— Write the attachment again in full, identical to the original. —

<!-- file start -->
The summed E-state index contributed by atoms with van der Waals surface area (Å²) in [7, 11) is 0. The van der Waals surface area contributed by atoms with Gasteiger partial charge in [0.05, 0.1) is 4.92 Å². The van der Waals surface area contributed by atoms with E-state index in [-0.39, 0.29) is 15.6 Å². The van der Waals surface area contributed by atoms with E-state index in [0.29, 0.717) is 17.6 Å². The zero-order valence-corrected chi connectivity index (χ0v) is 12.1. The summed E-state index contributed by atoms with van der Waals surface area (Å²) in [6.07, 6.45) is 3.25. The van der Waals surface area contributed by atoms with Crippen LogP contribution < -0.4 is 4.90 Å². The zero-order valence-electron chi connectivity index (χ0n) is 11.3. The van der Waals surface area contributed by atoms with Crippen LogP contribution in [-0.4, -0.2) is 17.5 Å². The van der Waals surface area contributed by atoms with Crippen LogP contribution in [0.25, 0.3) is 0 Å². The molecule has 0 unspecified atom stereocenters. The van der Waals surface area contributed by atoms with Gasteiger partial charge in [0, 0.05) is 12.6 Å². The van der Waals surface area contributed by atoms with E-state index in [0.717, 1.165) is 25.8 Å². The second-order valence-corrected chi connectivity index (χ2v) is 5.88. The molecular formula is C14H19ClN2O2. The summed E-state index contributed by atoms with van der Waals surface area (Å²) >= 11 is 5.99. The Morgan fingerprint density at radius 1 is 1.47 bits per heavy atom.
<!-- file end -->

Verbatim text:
The summed E-state index contributed by atoms with van der Waals surface area (Å²) in [7, 11) is 0. The van der Waals surface area contributed by atoms with Gasteiger partial charge in [0.05, 0.1) is 4.92 Å². The van der Waals surface area contributed by atoms with E-state index in [-0.39, 0.29) is 15.6 Å². The van der Waals surface area contributed by atoms with E-state index in [0.29, 0.717) is 17.6 Å². The zero-order valence-corrected chi connectivity index (χ0v) is 12.1. The summed E-state index contributed by atoms with van der Waals surface area (Å²) in [6.07, 6.45) is 3.25. The van der Waals surface area contributed by atoms with Crippen LogP contribution < -0.4 is 4.90 Å². The zero-order valence-electron chi connectivity index (χ0n) is 11.3. The van der Waals surface area contributed by atoms with Crippen LogP contribution in [-0.4, -0.2) is 17.5 Å². The van der Waals surface area contributed by atoms with Crippen LogP contribution in [0.25, 0.3) is 0 Å². The molecule has 0 unspecified atom stereocenters. The van der Waals surface area contributed by atoms with Gasteiger partial charge in [0, 0.05) is 12.6 Å². The van der Waals surface area contributed by atoms with E-state index in [0.717, 1.165) is 25.8 Å². The second-order valence-corrected chi connectivity index (χ2v) is 5.88. The molecular formula is C14H19ClN2O2. The summed E-state index contributed by atoms with van der Waals surface area (Å²) >= 11 is 5.99. The Morgan fingerprint density at radius 1 is 1.47 bits per heavy atom.